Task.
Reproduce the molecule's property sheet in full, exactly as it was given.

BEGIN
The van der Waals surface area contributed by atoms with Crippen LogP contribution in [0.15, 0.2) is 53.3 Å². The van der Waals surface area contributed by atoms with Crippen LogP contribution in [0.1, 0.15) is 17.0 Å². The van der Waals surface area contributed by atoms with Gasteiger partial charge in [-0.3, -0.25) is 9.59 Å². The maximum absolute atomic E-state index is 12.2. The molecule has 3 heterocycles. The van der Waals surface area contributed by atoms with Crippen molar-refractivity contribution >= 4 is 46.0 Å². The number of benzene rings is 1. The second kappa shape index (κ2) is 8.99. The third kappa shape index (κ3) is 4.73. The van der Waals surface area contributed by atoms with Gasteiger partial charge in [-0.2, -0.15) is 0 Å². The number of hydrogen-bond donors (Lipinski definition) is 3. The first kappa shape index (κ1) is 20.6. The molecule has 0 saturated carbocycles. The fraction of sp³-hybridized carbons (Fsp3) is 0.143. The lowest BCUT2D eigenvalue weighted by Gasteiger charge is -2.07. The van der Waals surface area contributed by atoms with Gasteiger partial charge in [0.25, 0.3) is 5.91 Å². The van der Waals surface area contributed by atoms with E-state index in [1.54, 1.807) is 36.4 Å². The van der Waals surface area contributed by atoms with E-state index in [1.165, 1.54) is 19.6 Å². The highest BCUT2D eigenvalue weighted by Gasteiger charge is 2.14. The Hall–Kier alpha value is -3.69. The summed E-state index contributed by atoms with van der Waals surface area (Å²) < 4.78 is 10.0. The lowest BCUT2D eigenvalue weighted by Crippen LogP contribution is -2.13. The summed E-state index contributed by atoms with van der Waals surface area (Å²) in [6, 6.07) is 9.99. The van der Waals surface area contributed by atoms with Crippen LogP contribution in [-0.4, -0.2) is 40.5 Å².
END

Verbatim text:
The van der Waals surface area contributed by atoms with Crippen LogP contribution in [0.15, 0.2) is 53.3 Å². The van der Waals surface area contributed by atoms with Crippen LogP contribution in [0.1, 0.15) is 17.0 Å². The van der Waals surface area contributed by atoms with Gasteiger partial charge in [-0.3, -0.25) is 9.59 Å². The maximum absolute atomic E-state index is 12.2. The molecule has 3 heterocycles. The van der Waals surface area contributed by atoms with Crippen molar-refractivity contribution >= 4 is 46.0 Å². The number of benzene rings is 1. The second kappa shape index (κ2) is 8.99. The third kappa shape index (κ3) is 4.73. The van der Waals surface area contributed by atoms with Gasteiger partial charge in [-0.2, -0.15) is 0 Å². The number of hydrogen-bond donors (Lipinski definition) is 3. The first kappa shape index (κ1) is 20.6. The molecule has 0 saturated carbocycles. The fraction of sp³-hybridized carbons (Fsp3) is 0.143. The lowest BCUT2D eigenvalue weighted by Gasteiger charge is -2.07. The van der Waals surface area contributed by atoms with Gasteiger partial charge in [0.25, 0.3) is 5.91 Å². The van der Waals surface area contributed by atoms with E-state index in [1.54, 1.807) is 36.4 Å². The van der Waals surface area contributed by atoms with E-state index in [1.165, 1.54) is 19.6 Å². The highest BCUT2D eigenvalue weighted by Gasteiger charge is 2.14. The Hall–Kier alpha value is -3.69. The summed E-state index contributed by atoms with van der Waals surface area (Å²) < 4.78 is 10.0. The lowest BCUT2D eigenvalue weighted by Crippen LogP contribution is -2.13. The summed E-state index contributed by atoms with van der Waals surface area (Å²) in [6, 6.07) is 9.99. The van der Waals surface area contributed by atoms with Crippen LogP contribution in [-0.4, -0.2) is 40.5 Å².